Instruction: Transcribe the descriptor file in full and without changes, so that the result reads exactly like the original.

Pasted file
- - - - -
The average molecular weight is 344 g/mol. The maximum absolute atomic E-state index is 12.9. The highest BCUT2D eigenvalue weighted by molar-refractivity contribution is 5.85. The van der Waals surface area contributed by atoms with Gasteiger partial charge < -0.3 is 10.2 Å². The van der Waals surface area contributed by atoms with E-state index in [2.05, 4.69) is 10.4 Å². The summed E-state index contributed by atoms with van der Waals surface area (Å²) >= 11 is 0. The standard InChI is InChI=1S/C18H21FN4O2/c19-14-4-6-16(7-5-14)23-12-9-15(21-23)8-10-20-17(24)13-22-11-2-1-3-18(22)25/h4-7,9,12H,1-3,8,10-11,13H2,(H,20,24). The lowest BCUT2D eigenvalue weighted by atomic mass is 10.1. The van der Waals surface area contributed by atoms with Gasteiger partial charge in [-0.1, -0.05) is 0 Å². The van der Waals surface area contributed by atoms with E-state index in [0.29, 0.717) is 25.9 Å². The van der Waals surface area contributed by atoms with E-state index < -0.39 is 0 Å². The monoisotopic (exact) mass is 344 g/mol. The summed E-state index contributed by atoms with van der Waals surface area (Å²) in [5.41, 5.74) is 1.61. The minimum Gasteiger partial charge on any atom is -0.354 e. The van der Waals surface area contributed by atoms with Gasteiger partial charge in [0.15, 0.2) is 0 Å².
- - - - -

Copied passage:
The average molecular weight is 344 g/mol. The maximum absolute atomic E-state index is 12.9. The highest BCUT2D eigenvalue weighted by molar-refractivity contribution is 5.85. The van der Waals surface area contributed by atoms with Gasteiger partial charge < -0.3 is 10.2 Å². The van der Waals surface area contributed by atoms with E-state index in [2.05, 4.69) is 10.4 Å². The summed E-state index contributed by atoms with van der Waals surface area (Å²) >= 11 is 0. The standard InChI is InChI=1S/C18H21FN4O2/c19-14-4-6-16(7-5-14)23-12-9-15(21-23)8-10-20-17(24)13-22-11-2-1-3-18(22)25/h4-7,9,12H,1-3,8,10-11,13H2,(H,20,24). The lowest BCUT2D eigenvalue weighted by atomic mass is 10.1. The van der Waals surface area contributed by atoms with Gasteiger partial charge in [-0.1, -0.05) is 0 Å². The van der Waals surface area contributed by atoms with E-state index in [0.29, 0.717) is 25.9 Å². The van der Waals surface area contributed by atoms with E-state index < -0.39 is 0 Å². The monoisotopic (exact) mass is 344 g/mol. The summed E-state index contributed by atoms with van der Waals surface area (Å²) in [5.41, 5.74) is 1.61. The minimum Gasteiger partial charge on any atom is -0.354 e. The van der Waals surface area contributed by atoms with Gasteiger partial charge in [0.15, 0.2) is 0 Å².